Mississippi author Johnnie Bernhard’s timely novel is set along the I-10 corridor in Texas.
Two worlds collide when a 73-year-old widow finds the semi-conscious body of a 14-year-old Mexican national in a ditch along a central Texas remote byway. The question of justice for a victim of human trafficking and the elderly woman who kills the perpetrator lies in the hands of a biracial border patrol officer and an unconventional small-town sheriff.
One of Bernhard’s greatest strengths as a writer lies in her character development and sense of humanity for everyone the reader meets on her pages. In Hannah and Ariela, Hannah Dural is the widow known for her independent thinking and preference for living life by her own moral code. Ariela Morales and Katia Hernandez are two unassuming teens from Zaragoza, Mexico, who get into a truck with their former schoolmate Ricky Alvarez. That one decision takes them on a dangerous journey as they become victims of human trafficking, through the backroads of northern Mexico and into Texas.
In this excerpt from the book below, we meet Ricky Alvarez, the gang member who kidnaps Ariela and Katia. Bernhard describes this chapter as “powerful,” and it illustrates how she develops empathy for good people who sometimes do bad things out of desperation.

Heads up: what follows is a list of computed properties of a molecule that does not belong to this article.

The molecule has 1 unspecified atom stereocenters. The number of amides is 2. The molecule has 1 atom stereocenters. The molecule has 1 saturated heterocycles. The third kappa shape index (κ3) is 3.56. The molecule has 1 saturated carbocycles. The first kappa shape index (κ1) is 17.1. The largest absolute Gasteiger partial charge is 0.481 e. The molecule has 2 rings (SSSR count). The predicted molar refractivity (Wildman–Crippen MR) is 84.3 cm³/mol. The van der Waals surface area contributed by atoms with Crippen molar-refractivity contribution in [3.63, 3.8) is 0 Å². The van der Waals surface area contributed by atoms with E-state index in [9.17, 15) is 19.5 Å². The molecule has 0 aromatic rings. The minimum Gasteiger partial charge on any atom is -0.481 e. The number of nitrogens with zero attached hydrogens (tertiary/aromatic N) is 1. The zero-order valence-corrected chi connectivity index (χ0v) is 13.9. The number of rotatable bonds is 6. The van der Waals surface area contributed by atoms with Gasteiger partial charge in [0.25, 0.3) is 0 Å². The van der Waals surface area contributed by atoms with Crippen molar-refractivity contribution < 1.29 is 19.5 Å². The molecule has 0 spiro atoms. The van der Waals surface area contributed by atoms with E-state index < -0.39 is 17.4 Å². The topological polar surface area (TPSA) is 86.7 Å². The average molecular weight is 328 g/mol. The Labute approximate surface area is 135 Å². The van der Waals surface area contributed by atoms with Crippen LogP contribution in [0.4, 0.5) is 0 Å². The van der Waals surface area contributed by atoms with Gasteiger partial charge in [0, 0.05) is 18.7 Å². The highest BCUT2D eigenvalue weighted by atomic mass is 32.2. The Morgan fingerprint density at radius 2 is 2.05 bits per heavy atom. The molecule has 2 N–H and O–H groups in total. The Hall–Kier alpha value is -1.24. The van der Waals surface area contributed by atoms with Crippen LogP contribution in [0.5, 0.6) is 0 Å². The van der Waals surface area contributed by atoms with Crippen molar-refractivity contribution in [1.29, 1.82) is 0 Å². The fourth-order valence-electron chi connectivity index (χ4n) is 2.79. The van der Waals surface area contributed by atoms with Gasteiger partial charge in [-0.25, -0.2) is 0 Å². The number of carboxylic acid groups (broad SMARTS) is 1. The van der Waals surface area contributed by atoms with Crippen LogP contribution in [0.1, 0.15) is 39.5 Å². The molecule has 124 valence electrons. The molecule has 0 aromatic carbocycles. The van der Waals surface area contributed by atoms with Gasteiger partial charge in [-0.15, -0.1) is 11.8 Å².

I was conceived in a whore house in Acuna, Mexico across the border from Del Rio, Texas. My papa might have been an enlisted man with the Air Force, a middle-aged deer hunter from West Texas or a gringo teenager, drunk and frustrated with virginity. My mother worked in Mexico’s legalized prostitution zones, La Zona de Tolerancia, until she got AIDS, although the Federales swore there were no problems with STDs in the brothels they monitored through surveillance cameras and regular police patrols. Condoms were provided by the prostitute or the customer, neither a good example for following rules.
I was fourteen years old when we moved back to her hometown, Zaragoza. The Federales provided shelters for former prostitutes, so at least we had a place to go. It was in town, not far from the school I walked to. She was dying, and I was growing up,realizing I had two choices in this life with a beginning such as Acuna, Mexico.
I could be a money maker, trading on my looks. I knew teenage boys who provided services to men, charging up to $350 American dollars for a few hours of work. The real money was in Mexico City, places like Colonia Juarez and near the Hidalgo metro station, where rich businessmen and tourists gathered to view the male prostitutes. The hours weren’t bad, mostly working on weekends from 10 p.m. Saturday to 5 a.m. Sundays. The only thing wrong with my plan was I needed cash. Cash for a cell phone, cash for travel money. So, I waited. I waited for my mother to die, and I waited for the chance to make money.
Cash money and a cell phone came when I accepted my second choice in life. I became a gang member. My pimp was El Jefe, and I trafficked girls and drugs. I did it for power and money, and one other reason. No one would ever dare to say to me again, Ricky, su madre es una puta, a dirty whore.”